Lastly, U.S. Pat. No. 4,997,978 issued on Dec. 18, 1990 to Mazen P. Batrice, discloses an oil change apparatus wherein a key-operated drain valve located generally at the bottom periphery of the vehicle is attached by a flexible tube to the drain hole of the oil pan. A power assisted change means with a pump is discussed as the method of withdrawing the oil.
None of the above inventions and patents, taken either singly or in combination, is seen to describe the instant invention as claimed.
The present invention is an improved oil drain plug with a bored, generally cylindrical, first part with a threaded outer portion adapted to be inserted into an existing oil drain hole. A second sealing part fits within the first and partially extends below it with a surface adapted to allow it to be manipulated in relation to the first. A pair of hooked slots on the first part cooperate with a pair of protruding members on the second to form a "push and twist" type of engagement that allows a closed and opened configuration to be maintained by the device. A spout member is present on the first part to allow the connection of a hose or tube for the convenient drainage of the oil into a container.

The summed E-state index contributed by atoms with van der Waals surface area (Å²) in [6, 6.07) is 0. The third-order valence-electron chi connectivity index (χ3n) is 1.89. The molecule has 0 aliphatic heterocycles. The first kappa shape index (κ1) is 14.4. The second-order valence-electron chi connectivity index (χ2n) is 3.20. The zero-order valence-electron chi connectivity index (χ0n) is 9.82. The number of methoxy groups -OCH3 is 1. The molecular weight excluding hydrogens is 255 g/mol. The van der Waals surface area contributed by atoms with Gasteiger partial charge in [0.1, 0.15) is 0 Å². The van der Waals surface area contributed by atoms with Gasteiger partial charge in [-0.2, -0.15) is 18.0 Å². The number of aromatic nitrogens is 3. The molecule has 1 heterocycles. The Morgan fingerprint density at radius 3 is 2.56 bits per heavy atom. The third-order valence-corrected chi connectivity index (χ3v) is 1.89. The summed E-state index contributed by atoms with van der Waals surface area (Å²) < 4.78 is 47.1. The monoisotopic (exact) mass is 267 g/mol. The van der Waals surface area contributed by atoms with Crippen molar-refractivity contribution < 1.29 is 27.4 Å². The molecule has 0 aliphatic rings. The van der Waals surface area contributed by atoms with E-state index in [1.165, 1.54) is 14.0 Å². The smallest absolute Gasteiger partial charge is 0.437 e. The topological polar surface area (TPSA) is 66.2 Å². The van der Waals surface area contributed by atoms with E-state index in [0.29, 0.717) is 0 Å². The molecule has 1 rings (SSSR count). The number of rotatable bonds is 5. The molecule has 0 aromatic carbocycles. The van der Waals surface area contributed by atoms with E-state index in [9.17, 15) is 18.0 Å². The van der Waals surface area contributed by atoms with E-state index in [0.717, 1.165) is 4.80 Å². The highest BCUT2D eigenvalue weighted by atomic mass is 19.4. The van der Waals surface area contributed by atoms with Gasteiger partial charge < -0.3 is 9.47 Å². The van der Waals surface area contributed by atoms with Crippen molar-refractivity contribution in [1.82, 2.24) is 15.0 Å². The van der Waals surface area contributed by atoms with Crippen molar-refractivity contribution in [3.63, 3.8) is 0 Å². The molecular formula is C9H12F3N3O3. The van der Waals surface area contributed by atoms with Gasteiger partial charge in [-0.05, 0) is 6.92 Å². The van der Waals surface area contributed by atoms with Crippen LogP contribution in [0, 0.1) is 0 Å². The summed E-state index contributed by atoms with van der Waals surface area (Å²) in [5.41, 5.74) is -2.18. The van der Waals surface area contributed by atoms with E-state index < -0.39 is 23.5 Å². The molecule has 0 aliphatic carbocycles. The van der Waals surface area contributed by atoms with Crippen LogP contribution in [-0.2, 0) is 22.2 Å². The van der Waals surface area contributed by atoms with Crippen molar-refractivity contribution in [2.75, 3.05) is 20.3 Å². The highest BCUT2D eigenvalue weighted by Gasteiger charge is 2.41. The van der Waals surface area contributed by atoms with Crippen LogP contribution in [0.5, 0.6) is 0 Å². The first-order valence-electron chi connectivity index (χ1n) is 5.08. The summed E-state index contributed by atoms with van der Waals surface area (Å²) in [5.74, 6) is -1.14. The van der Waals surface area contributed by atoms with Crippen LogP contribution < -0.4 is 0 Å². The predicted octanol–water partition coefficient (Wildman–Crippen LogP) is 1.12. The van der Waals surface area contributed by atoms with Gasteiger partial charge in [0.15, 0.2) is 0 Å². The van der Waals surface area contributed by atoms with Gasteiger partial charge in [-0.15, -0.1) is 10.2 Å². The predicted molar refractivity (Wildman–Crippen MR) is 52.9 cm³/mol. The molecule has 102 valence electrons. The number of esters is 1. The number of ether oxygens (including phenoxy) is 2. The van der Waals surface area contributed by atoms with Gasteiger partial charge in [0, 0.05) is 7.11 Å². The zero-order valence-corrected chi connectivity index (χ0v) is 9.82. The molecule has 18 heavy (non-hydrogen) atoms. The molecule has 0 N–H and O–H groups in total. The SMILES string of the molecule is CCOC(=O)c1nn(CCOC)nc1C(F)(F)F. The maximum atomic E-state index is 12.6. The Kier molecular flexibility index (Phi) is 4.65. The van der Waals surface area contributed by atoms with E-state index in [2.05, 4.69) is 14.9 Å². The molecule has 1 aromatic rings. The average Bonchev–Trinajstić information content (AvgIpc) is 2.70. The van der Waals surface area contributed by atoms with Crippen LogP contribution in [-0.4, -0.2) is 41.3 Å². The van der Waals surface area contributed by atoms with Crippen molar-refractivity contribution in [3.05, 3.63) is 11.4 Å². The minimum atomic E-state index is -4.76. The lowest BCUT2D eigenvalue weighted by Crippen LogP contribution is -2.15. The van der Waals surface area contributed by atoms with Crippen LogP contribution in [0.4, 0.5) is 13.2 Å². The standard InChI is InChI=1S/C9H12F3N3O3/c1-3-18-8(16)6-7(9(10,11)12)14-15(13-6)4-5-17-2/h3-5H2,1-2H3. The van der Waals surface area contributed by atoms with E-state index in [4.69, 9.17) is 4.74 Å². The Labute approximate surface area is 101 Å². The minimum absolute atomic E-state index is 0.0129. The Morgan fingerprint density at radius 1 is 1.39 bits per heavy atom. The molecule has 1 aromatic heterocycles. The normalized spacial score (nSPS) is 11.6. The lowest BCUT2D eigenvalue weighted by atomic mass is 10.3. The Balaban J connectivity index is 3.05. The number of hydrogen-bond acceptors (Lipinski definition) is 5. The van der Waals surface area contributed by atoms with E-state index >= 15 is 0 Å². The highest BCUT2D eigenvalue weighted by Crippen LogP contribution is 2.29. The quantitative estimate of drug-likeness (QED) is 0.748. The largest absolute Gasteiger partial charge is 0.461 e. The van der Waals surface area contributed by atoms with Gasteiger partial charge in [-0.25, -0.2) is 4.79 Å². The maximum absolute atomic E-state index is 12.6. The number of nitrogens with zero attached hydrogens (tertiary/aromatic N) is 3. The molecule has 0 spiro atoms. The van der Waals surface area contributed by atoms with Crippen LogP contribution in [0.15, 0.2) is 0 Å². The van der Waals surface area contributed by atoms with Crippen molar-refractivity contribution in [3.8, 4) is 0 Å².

Accordingly, it is a principle object of the invention to provide an improved oil drain wherein fluid communication can be made between the interior and exterior of the oil pan with a simple hand manipulation that requires no special tools.
It is another object of the invention to provide an improved oil drain wherein the spewing oil is directed away from the hand of the user manipulating the device.
It is another object of the invention to provide an improved oil drain wherein when the device is in an open position, a tube or hose can be attached to a spout member on the device to obviate any potential mess that could occur during the draining operation.
It is a further object of the invention to provide an improved oil drain that would fit on a variety of vehicles, machines, or any device that incorporates an oil sump such as found on an internal combustion engine.